Afterward, the Royals continued to pound college pitching with left-handers Daniel Lynch (Virginia, first round), Kris Bubic (Stanford, supplemental first) and Austin Cox (Mercer, fifth) and righty Jonathan Bowlan (Memphis, second). They also added a pair of promising bats in college outfielders Kyle Isbel (UNLV, third) and Eric Cole (Arkansas, fourth).
With its first three choices, Arizona nabbed three players it would have been happy to select at No. 25: California prepster Matt McLain (first round), a steady shortstop with precocious feel for hitting; Virginia's Jake McCarthy (supplemental first), a speedy center fielder with a track record of producing at the plate; and Illinois high schooler Alek Thomas (second), another quick center fielder with similar tools to McCarthy.
The D-backs scored a number of hard-throwing righties on the second day with Kansas' Jackson Goddard (third), Wright State's Ryan Weiss (fourth), Oregon's Matt Mercer (fifth) and Florida prepster Levi Kelly (eighth). Another Sunshine State high schooler, shortstop Blaze Alexander (11th), offers the strongest infield arm in the Draft and also some raw power.
:: 2018 Draft prospect points ::
Besides Tampa Bay and Kansas City, Cleveland was the only other club with multiple first-rounders, which it used on one of the best all-around high school bats (Canada catcher Noah Naylor) and the best fastball in the Draft (Georgia right-hander Ethan Hankins, who also has a nifty changeup).
After that, the Indians mixed another hard-throwing prep righty (New York's Lenny Torres, supplemental first round), premium college performers (Southern Mississippi right-hander Nick Sandlin, second; Towson shortstop Richie Palacios, third; Wofford left-hander Adam Scott, fourth) and promising high school bats (Florida third baseman Raynel Delgado, sixth; Texas outfielder Korey Holland, 14th).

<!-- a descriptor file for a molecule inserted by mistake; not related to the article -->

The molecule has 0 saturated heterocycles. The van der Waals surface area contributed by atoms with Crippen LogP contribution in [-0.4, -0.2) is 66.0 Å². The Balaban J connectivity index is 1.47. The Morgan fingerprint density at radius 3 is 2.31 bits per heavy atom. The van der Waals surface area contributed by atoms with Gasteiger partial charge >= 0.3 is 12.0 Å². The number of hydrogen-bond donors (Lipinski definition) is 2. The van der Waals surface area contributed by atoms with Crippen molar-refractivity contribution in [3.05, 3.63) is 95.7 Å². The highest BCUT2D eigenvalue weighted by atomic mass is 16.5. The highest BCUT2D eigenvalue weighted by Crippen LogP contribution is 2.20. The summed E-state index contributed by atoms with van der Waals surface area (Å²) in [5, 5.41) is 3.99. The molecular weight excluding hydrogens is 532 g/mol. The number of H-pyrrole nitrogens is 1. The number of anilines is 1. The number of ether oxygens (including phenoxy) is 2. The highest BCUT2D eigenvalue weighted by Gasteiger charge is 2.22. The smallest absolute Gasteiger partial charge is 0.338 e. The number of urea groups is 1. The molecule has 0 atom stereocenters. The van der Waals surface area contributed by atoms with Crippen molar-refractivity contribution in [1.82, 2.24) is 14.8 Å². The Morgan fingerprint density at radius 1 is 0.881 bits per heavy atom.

Oakland began the draft with a bold move, taking Oklahoma quarterback/outfielder Kyler Murray at No. 9 after he promised to give up football after this fall. He has game-changing speed and the potential to make an impact at the plate and in center field. Dallas Baptist outfielder Jameson Hannah (second round) and Missouri State shortstop Jeremy Eierman (supplemental second) are toolsy collegians who could have fit in the first round.
The A's spent most of the second day collecting college performers, beginning with Louisiana-Lafayette left-hander Hogan Harris (third), whose fastball reaches 98 mph, and Arizona first baseman Alfonso Rivas (fourth), a line-drive machine. Washington right-hander Joe DeMers (11th) and Concordia (Minn.) righty Gus Varland are third-day sleepers.
Best Draft with no extra picks: Blue Jays
Unlike the teams above, Toronto had only two choices on the first day, which turned into a pair of sluggers in Texas high school third baseman Jordan Groshans (first) and Duke outfielder Griffin Conine (second), the son of two-time All-Star Jeff. Right-hander Adam Kloffenstein (third), Groshan's teammate at Magnolia (Texas) High, comes with a heavy low-90s two-seam fastball, a four-seamer that reaches 96 mph, a sharp slider that he can turn into a bigger-breaking curveball or a harder cutter, and a tumbling changeup.
Other pickups of note: Texas Christian righty Sean Wymer (fourth), who also has a deep repertoire, and Florida prep shortstop Addison Barger (sixth), who has a strong arm and the potential for at least average tools across the board.
Jim Callis is a reporter for MLB.com. Follow @jimcallisMLB on Twitter. Listen to him on the weekly Pipeline Podcast.